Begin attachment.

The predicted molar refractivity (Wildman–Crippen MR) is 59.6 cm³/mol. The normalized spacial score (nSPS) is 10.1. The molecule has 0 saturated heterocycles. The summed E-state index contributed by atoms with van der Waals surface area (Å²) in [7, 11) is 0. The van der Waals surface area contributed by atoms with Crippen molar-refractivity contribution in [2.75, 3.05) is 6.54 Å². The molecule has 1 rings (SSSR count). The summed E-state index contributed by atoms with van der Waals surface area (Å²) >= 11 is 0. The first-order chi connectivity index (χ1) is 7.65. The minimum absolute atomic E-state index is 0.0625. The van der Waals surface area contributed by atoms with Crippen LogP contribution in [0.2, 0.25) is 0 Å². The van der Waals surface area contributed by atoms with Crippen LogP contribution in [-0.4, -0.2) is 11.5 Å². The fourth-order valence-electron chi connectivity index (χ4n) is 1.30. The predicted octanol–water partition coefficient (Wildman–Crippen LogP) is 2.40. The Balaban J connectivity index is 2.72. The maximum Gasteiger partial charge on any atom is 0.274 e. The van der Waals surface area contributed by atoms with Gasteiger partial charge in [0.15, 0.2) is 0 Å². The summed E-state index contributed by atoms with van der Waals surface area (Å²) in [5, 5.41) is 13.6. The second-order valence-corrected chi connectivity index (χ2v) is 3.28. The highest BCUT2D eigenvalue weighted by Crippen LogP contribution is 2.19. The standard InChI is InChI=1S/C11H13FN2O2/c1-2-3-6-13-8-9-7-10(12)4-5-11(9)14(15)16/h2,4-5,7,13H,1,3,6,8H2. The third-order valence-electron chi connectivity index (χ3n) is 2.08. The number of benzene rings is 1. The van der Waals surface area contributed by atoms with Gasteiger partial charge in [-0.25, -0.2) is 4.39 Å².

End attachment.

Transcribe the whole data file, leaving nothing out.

The predicted molar refractivity (Wildman–Crippen MR) is 59.6 cm³/mol. The normalized spacial score (nSPS) is 10.1. The molecule has 0 saturated heterocycles. The summed E-state index contributed by atoms with van der Waals surface area (Å²) in [7, 11) is 0. The van der Waals surface area contributed by atoms with Crippen molar-refractivity contribution in [2.75, 3.05) is 6.54 Å². The molecule has 1 rings (SSSR count). The summed E-state index contributed by atoms with van der Waals surface area (Å²) >= 11 is 0. The first-order chi connectivity index (χ1) is 7.65. The minimum absolute atomic E-state index is 0.0625. The van der Waals surface area contributed by atoms with Crippen LogP contribution in [0.2, 0.25) is 0 Å². The van der Waals surface area contributed by atoms with Crippen LogP contribution in [-0.4, -0.2) is 11.5 Å². The fourth-order valence-electron chi connectivity index (χ4n) is 1.30. The predicted octanol–water partition coefficient (Wildman–Crippen LogP) is 2.40. The Balaban J connectivity index is 2.72. The maximum Gasteiger partial charge on any atom is 0.274 e. The van der Waals surface area contributed by atoms with Gasteiger partial charge in [0.15, 0.2) is 0 Å². The summed E-state index contributed by atoms with van der Waals surface area (Å²) in [5, 5.41) is 13.6. The second-order valence-corrected chi connectivity index (χ2v) is 3.28. The highest BCUT2D eigenvalue weighted by Crippen LogP contribution is 2.19. The standard InChI is InChI=1S/C11H13FN2O2/c1-2-3-6-13-8-9-7-10(12)4-5-11(9)14(15)16/h2,4-5,7,13H,1,3,6,8H2. The third-order valence-electron chi connectivity index (χ3n) is 2.08. The number of benzene rings is 1. The van der Waals surface area contributed by atoms with Gasteiger partial charge in [-0.25, -0.2) is 4.39 Å².